The Norman Transcript

January 12, 2013

Sales tax dips in January

By Joy Hampton
The Norman Transcript

NORMAN — Norman’s tax receipts were down a disappointing 8.5 percent from collections for the same month last year, but the real sales tax picture isn’t as bleak as that increase might indicate.

“We had a bit of an unusual circumstance where a couple of major retailers reported late, so revenue from those retailers is  not reflected in the report that we received in January.  We expect that it will be caught up in the report that we receive in February,” Norman Finance Director Anthony Francisco said.

The deposit letter from the Oklahoma Tax Commission for Jan. 8 announcing deposits for Jan. 9 were received in city offices statewide this week.

Those reports are also available online for public view at the OTC website. The deposits usually represent collections from two months previous so the Jan. 9 deposit will represent collections primarily from November.

So far this fiscal year, Norman is running slightly under budget projections for sale tax revenue.

“For total general fund revenues, we’re right on budget,” Francisco said. “The motor fuel and cigarette taxes for the state are up a bit, the licenses and permits are up a bit.”

Those increases in other revenue streams are keeping the city on track.

The city received $4,773,046 in total sales tax, but $681,863 of that money is diverted into the Public Safety Sales Tax fund. The PSST money was a voter approved increase in sales tax collections in order to increase fire and police protection in Norman.

Norman’s use tax collections were $162,850 with $23,055 of that going to the PSST fund.

Moore’s tax collections were $2,267,072 this month, up about 3 percent from last year. The Use tax deposit is $78,392.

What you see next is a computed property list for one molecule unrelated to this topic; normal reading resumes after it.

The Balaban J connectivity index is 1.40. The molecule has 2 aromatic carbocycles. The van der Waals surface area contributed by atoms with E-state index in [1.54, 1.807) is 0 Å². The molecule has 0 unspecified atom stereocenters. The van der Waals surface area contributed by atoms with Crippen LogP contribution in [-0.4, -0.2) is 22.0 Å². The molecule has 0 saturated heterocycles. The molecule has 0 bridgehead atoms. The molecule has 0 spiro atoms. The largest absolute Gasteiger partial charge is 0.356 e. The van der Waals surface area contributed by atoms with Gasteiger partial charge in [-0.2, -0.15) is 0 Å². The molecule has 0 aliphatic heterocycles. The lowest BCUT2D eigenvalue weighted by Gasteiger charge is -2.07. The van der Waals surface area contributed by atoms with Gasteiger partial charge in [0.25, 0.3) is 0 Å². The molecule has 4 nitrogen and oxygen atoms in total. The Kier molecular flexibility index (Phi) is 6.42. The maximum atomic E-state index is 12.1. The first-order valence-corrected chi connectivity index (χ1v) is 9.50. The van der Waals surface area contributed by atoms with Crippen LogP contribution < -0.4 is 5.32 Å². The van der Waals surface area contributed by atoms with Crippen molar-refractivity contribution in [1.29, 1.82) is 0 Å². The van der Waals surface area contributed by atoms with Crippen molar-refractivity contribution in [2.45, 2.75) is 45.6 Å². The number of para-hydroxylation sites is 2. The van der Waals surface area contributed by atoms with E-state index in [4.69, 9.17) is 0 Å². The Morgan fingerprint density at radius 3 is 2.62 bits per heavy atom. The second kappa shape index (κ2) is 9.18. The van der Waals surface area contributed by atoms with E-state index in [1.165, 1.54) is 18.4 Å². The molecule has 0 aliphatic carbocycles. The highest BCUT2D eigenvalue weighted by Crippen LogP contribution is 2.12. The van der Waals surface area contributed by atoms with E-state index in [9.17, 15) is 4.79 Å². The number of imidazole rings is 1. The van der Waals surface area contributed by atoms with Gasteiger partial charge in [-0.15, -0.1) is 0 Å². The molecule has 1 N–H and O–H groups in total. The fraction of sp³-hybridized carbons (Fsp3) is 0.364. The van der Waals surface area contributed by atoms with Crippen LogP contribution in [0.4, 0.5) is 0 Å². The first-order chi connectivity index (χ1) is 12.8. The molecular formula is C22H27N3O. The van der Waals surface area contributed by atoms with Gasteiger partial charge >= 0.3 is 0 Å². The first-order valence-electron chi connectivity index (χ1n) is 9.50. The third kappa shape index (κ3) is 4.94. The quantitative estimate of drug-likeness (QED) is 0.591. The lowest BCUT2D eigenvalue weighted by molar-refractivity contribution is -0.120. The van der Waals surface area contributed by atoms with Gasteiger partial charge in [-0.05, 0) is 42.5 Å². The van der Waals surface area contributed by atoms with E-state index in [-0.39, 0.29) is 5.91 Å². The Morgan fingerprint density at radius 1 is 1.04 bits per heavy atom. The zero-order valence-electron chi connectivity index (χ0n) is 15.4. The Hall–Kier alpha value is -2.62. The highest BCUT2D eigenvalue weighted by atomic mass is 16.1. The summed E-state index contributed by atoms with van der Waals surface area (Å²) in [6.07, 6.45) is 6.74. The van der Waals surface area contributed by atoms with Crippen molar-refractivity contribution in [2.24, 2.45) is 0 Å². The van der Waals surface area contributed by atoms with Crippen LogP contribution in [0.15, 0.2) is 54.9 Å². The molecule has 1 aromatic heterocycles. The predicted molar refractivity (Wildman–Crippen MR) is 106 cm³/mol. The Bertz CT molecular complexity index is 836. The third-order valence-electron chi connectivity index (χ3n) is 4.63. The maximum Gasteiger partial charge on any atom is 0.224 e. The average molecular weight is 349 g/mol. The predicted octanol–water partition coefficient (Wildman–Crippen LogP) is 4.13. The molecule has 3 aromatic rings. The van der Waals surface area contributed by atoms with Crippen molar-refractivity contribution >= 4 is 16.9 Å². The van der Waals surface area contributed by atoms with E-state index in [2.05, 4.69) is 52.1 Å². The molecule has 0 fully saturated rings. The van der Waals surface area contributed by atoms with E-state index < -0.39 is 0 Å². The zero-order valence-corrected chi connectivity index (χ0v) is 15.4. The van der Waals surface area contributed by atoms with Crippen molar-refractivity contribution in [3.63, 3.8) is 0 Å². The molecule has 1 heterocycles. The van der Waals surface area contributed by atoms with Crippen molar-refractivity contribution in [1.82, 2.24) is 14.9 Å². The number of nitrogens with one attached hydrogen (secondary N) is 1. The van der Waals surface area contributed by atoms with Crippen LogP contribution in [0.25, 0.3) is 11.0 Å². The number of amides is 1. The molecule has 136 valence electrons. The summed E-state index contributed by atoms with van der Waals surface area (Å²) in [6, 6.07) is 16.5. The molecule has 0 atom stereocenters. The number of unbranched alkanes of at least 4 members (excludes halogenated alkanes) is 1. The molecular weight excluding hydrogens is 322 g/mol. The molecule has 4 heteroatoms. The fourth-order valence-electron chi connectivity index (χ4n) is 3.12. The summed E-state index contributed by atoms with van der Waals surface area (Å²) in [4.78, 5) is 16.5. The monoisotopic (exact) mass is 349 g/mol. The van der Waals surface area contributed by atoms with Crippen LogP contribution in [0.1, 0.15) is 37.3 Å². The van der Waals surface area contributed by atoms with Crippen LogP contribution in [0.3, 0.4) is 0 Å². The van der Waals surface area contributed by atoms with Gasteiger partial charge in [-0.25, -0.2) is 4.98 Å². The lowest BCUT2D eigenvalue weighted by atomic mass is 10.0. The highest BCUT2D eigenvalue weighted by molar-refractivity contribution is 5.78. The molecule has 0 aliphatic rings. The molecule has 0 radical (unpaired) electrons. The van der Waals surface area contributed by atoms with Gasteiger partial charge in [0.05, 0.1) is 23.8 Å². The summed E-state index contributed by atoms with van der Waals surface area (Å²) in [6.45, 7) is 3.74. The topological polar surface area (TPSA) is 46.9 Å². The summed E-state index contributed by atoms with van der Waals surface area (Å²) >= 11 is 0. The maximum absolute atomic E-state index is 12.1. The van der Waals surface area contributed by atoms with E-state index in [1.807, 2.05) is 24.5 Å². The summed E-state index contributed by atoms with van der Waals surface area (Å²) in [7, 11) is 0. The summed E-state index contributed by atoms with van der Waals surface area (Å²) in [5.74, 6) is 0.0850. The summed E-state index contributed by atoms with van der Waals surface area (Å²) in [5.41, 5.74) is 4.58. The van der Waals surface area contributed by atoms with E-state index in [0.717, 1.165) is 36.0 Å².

Other area tax collections include Hall Park $3,049; Lexington $31,363; Noble $111,278 and Slaughterville $12,436.

State Treasurer Ken Miller reported earlier this month that 2012 gross revenue for the state totaled $11.087 billion — 3.8 percent higher than collections in 2011. Of those revenues, Miller said sales taxes generated $4.175 billion, an increase of 8.7 percent from the prior 12-months.

Oil and gas gross production tax collections brought in $728.04 million during 2012, down 29.8 percent from the previous period, while motor vehicle collections of $701.89 million for the period showed an increase of 5.9 percent over 201, he said.

Gross income taxes generated $3.96 billion for the year, reflecting an increase of $250.81 million or 6.8 percent from the prior calendar year. Personal income tax collections total $3.371 billion, up by $177.6 million or 5.6 percent from 2011. Corporate collections are $588.98 million for the period, an increase of $73.21 million or 14.2 percent over the previous year.

Other sources generated $1.522 billion, up $89.95 million or 6.3 percent from the previous calendar year, according to Miller’s report.

Joy Hampton366-3539jhampton@normantranscript.com

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